The Middle Mississippian Period
Middle period Mississippian began around A.D. 1000-1050. The population was dispersed in farmsteads, hamlets, and small villages in most of the region. At about A.D. 1150 villages became increasingly associated with the ceremonial center, which became a "civic-ceremonial center." Villages also became stockaded with rows of houses with the ceremonial component enclosed inside. Protection of the ceremonial center and the population obviously became increasingly important although archaeological indications of warfare were scare during this time.
By A.D. 1250 a political system had come into being and was composed of sites which included the previously mentioned civic-ceremonial center with mounds, associated with palisaded villages, surrounded by dispersed farmsteads. Wattle and daub wall trench houses developed but were not widespread.
Above-ground storage probably developed during this period in order to protect surplus foods from small animals. Pottery became fairly standardized and well made. A variety of effigy and painted vessel forms were being produced but were still largely restricted to ceremonial-burial use.
The Late Mississippian Period
At major sites during the Late Mississippian period, highly distinctive artifacts were deposited in burial mounds. These artifacts were the symbolic of a religious cult in which the chiefly elite were apparently the leading participants. Among these "Southern Ceremonial Complex" objects were axes with the head and shaft carved from a single piece of stone; polished or chipped stone batons or maces; copper pendants decorated with circles or weeping eyes; shell gorgets depicting woodpeckers, rattlesnakes or spiders; pottery vessels decorated with circles, crosses, hands, skulls, rattlesnakes, flying horned serpents, and feathered serpents; copper plates and engraved shell cups portraying male figures (perhaps warriors, or shamans, or deities) wearing eagle or falcon costumes and sometimes carrying a baton in one hand and a trophy head in the other.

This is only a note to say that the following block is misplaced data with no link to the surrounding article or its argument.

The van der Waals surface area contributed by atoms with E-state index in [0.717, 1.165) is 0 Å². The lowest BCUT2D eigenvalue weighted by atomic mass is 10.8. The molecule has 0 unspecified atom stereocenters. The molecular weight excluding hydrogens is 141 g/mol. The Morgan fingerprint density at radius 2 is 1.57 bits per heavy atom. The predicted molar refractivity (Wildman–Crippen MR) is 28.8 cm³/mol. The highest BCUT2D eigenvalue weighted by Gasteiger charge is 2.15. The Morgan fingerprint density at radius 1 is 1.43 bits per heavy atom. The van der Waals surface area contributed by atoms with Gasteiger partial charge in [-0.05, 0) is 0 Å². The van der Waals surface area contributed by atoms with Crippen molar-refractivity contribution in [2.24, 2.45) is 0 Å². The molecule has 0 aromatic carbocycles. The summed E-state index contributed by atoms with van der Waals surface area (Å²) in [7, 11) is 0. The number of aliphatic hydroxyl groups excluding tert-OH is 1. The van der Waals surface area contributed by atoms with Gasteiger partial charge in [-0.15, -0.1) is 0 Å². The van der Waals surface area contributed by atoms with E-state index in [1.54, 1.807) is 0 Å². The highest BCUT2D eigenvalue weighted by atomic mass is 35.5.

Warfare increased between Mississippian societies during this time. This was most likely due to an increase in competition for scarce agricultural land among growing populations. Archaeologically an increase in warfare is evident in several ways. For example, many Mississippian sites were fortified with palisades, skeletons with imbedded arrowheads have been uncovered, scalping or beheading is depicted in artwork; and there are numerous portrayals in Mississippian artwork of scalping or beheading as well as severed trophy heads.
Decoration of the hair may have been more important in this period. Tubular beads made of bone, copper, and conch-shell are found more frequently at sites. Bone fishhooks were in existence long before this Late period but at this time became fairly common.
When the Spanish conquistadors arrived in the Southeast in the mid 1500's, the Mid-South region had largely been abandoned. It was formerly believed that the desertion of the Mississippian centers had been the result of a population loss due to the introduction of European diseases. However, as radiocarbon dates have since made clear, the decline in population began more than a century before Europeans set foot in the region. To date, the Mississippian decline has not yet been satisfactorily explained.
© Department of Anthropology, University of Memphis. Used with permission.